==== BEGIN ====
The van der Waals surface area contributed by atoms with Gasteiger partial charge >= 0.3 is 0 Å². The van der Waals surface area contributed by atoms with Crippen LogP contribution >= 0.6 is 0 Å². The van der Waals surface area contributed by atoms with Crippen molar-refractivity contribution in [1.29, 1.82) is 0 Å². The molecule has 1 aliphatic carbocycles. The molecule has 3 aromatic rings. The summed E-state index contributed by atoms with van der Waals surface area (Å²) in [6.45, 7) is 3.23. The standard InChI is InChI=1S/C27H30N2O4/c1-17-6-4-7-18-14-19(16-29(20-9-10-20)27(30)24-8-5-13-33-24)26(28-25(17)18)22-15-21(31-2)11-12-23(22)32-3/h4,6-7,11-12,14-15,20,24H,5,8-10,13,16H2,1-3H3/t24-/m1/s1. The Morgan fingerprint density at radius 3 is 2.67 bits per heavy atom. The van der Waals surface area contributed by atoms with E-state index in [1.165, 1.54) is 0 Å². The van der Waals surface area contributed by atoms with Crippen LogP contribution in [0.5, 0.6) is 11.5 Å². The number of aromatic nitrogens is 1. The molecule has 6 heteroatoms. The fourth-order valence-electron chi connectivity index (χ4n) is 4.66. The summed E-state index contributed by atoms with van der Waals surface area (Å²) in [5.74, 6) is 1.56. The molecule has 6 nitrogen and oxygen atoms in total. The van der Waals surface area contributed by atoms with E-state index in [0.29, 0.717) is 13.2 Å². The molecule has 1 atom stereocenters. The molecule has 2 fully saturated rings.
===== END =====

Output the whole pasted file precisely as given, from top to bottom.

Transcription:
The van der Waals surface area contributed by atoms with Gasteiger partial charge >= 0.3 is 0 Å². The van der Waals surface area contributed by atoms with Crippen LogP contribution >= 0.6 is 0 Å². The van der Waals surface area contributed by atoms with Crippen molar-refractivity contribution in [1.29, 1.82) is 0 Å². The molecule has 1 aliphatic carbocycles. The molecule has 3 aromatic rings. The summed E-state index contributed by atoms with van der Waals surface area (Å²) in [6.45, 7) is 3.23. The standard InChI is InChI=1S/C27H30N2O4/c1-17-6-4-7-18-14-19(16-29(20-9-10-20)27(30)24-8-5-13-33-24)26(28-25(17)18)22-15-21(31-2)11-12-23(22)32-3/h4,6-7,11-12,14-15,20,24H,5,8-10,13,16H2,1-3H3/t24-/m1/s1. The Morgan fingerprint density at radius 3 is 2.67 bits per heavy atom. The van der Waals surface area contributed by atoms with E-state index in [1.165, 1.54) is 0 Å². The van der Waals surface area contributed by atoms with Crippen LogP contribution in [0.5, 0.6) is 11.5 Å². The number of aromatic nitrogens is 1. The molecule has 6 heteroatoms. The fourth-order valence-electron chi connectivity index (χ4n) is 4.66. The summed E-state index contributed by atoms with van der Waals surface area (Å²) in [5.74, 6) is 1.56. The molecule has 6 nitrogen and oxygen atoms in total. The van der Waals surface area contributed by atoms with E-state index in [0.29, 0.717) is 13.2 Å². The molecule has 1 atom stereocenters. The molecule has 2 fully saturated rings.